Since we founded DiManEx a few years ago, I’ve spoken to hundreds of supply chain leaders who struggle with a common question: how can we use our data to predict demand for spare and legacy parts? The question is ever more pressing for Original Equipment Manufacturers (OEMs) and service organizations, which are often required by law to keep a supply of spare parts and combat product obsolescence at the same time. This undoubtedly makes complete sense from a customer service and environmental point of view. But does it make sense to try to predict demand for these parts, which will almost always be uncertain? What of the resulting waste and high inventory costs that come with (over) stocking parts at the end of the manufacturing life cycle? Additive manufacturing, embedded in a digital supply network, offers a better way.
It’s time to build smarter supply chains
Digitalization is re-inventing the supply chain. As Lora Cecere writes, digital technologies are compelling us to rethink “the atoms and electrons of the supply chain to drive new levels of value.” Faster data processing capabilities and advanced analytics are driving increased supply chain visibility and sharpening forecasts. IoT is improving asset utilization and streamlining the factory floor. Additive Manufacturing (AM) is compelling us to rethink inventory management — do we need to build up physical stock when we can develop virtual inventory?
The promise of Additive Manufacturing
IDC analysts expect global 3D printing revenues to exceed $35 billion by 2020. Undeniably, if you’re considering the adoption of AM you should first look at existing supply chain data. AM doesn’t happen in a vacuum. To leverage it successfully, you should get insight into how it could help you improve your total cost of ownership, lessen working capital requirements, and reduce logistics and storage costs. A common starting point for a Proof of Concept is looking at parts that have low utilization but high minimum order quantities. There are also qualitative aspects to consider: are parts serviceable? Is the supplier still available?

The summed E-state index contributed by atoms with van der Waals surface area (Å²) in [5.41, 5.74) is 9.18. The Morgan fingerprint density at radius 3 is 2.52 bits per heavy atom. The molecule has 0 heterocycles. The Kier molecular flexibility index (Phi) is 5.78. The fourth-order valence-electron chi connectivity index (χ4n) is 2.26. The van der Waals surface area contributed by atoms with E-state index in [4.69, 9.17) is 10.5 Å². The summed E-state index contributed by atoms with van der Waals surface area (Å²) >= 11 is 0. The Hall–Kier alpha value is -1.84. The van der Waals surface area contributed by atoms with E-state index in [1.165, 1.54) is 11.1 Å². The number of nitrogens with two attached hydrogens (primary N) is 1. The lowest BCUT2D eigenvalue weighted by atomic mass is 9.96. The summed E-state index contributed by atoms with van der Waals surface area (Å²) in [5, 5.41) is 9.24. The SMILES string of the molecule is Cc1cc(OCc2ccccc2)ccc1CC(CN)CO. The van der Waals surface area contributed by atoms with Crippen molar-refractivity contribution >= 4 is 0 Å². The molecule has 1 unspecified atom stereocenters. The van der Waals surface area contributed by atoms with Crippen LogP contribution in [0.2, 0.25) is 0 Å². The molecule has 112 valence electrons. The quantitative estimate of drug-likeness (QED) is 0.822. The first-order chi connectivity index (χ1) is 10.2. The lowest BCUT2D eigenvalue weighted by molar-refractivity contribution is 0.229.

That said, the real promise of AM is a solution for unpredictability. I find that often companies spend a fortune developing algorithms to predict the future. When it comes to inventory, AM helps you tackle this in a different way: by allowing you to produce only when and where needed. The advantages of embedding this booming technology in the supply chain are clear. Not only does it present solutions to persistent supply chain dilemmas like trimming excess inventory and costs. It allows you to effectively tackle the puzzle of demand unpredictability and avoid spare part obsolescence.
Adopting additive manufacturing
Most OEMs and service organizations are not producing their own spare parts today. They rely on suppliers in order to secure their availability. Rather than investing in assets (3D printers) with an uncertain utilization and ROI, such companies can start embedding 3D printing into their supply chain by working with an existing digital supply network.
A digital supply network that offers a service for parts selection, (re)engineering, and quality control, and makes use of an established network international AM production partners, helps you virtualize stock and guarantee part availability across the globe with no upfront investments. It also enables you to start leveraging the technology without building extensive know-how about the different techniques and materials in-house. Such a solution closes the loop of demand unpredictability, helping you minimize risks while enabling you to order parts when and where they are needed.
Why struggle with unpredictability of demand when you can avoid this puzzle in the first place with virtual stock?
Contact us to learn more about DiManEx and how our end-to-end service can help you integrate AM into your supply chain.